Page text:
Commonwealth Chesapeake adding black start capacity at Virginia plant

The Virginia Department of Environmental Quality will take comment until May 26 on an application from Commonwealth Chesapeake Co. LLC for an air permit amendment to allow the addition of black-start capability at its oil-fired power plant.

The significant amendment will allow a black-start emergency diesel generator to fire a turbine at a low operating load of 10% for up to 6 hours to power the local station. PJM Interconnection would then coordinate with the facility to bring other turbines online (by using the power from the station) to supply power in a controlled manner to the grid and restore regional power.

Commonwealth Chesapeake operates a peaker power plant, and it is owned and operated by Tyr Energy based in Overland Park, Kansas. The plant is located on a 126-acre tract of land in Accomack County on the Eastern Shore of Virginia. The plant is located less than one mile from the Maryland state line.

The facility was issued a Prevention of Significant Deterioration (PSD) permit in 1996 to construct and operate three simple cycle No. 2 fuel oil-fired turbines each rated at approximately 130 MW. In January 2000, the PSD permit was amended to allow the construction and operation of threee smaller No. 2 fuel oil-fired turbines, each rated at 46.5 MW. Later that same year the permit was amended again to reduce the size of the turbines even more, this time to 43.3 MW each. In 2000, the permit was again amended to add four more simple cycle No. 2 fuel oil-fired turbines, each rated at 43.3 MW, so the total number of turbines to be constructed and operated was now seven.

“This permit application is to add an emergency startup scenario to the current PSD permit to allow the facility to assist in the restoration of electrical power following a regional electrical black out,” said the DEQ. “The facility is proposing to install a 1.5 megawatt black start diesel fired generator to bring one turbine (at a low load) online to power their facility. This would be at the direction of PJM, which is a regional transmission organization that manages the wholesale electricity in the region. Currently each of the turbines is restricted to operating at above 70% of capacity. In the event of a regional electrical black out, this emergency startup scenario would allow CCC to initially provide power to their facility. Once CCC has restored power to their facility, other turbines at the facility would be able to start up using the facility power and operate in normal operation mode, i.e., above 70% of capacity. At the direction of PJM, CCC could then feed electricity to the grid in a strategic and sequenced manner.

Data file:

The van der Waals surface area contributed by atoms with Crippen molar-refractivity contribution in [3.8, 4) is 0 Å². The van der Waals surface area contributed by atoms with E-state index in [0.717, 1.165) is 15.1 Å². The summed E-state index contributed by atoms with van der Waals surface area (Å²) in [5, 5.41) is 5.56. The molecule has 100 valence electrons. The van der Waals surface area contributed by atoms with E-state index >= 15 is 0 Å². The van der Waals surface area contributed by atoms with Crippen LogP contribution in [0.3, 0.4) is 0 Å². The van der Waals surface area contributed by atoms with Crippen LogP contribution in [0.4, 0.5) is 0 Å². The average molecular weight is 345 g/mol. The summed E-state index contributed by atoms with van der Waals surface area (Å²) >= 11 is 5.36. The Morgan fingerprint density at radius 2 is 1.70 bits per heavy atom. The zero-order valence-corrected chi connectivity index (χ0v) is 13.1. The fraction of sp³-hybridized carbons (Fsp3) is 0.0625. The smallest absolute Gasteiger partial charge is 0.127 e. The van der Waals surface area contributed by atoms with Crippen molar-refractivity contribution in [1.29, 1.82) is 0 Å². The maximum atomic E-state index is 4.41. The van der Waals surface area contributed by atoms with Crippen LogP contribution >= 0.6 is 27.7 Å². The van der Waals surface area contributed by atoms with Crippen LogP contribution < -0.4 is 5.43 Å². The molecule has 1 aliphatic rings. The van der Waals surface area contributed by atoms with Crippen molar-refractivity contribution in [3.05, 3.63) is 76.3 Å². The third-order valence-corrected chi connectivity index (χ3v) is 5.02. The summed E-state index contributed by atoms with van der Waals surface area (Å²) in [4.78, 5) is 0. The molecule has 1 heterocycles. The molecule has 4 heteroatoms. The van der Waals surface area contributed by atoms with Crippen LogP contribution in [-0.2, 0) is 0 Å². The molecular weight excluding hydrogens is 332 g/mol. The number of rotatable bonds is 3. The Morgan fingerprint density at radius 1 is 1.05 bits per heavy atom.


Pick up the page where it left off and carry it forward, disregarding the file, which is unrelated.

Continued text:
“The facility is requesting an emergency startup scenario which includes the installation of a new black start emergency diesel generator. Only two of the seven turbines on-site have been designated as turbines that could be used for black start capability. However, only one of the two turbines would be fired by the black start emergency diesel generator in each emergency situation. This turbine would be fired using the black start emergency diesel generator, but because the re-establishment of electricity to the grid must be done in a very coordinated and controlled manner, the turbine would be required to operate for a short period of time (6 hours at most) in a low load emergency mode (~10% load). The current PSD permit restricts the operation of the turbines to running at loads above 70% of the capacity of the unit. The facility is requesting the ability to operate the one turbine at approximately 10% load just during the initial startup of the turbine to feed power to the facility. PJM would be coordinating the manner in which the facility could bring their facility up to full power in the event of a regional electrical blackout.”

About Barry Cassell 20414 Articles
Barry Cassell is Chief Analyst for GenerationHub covering coal and emission controls issues, projects and policy. He has covered the coal and power generation industry for more than 24 years, beginning in November 2011 at GenerationHub and prior to that as editor of SNL Energy’s Coal Report. He was formerly with Coal Outlook for 15 years as the publication’s editor and contributing writer, and prior to that he was editor of Coal & Synfuels Technology and associate editor of The Energy Report. He has a bachelor’s degree from Central Michigan University.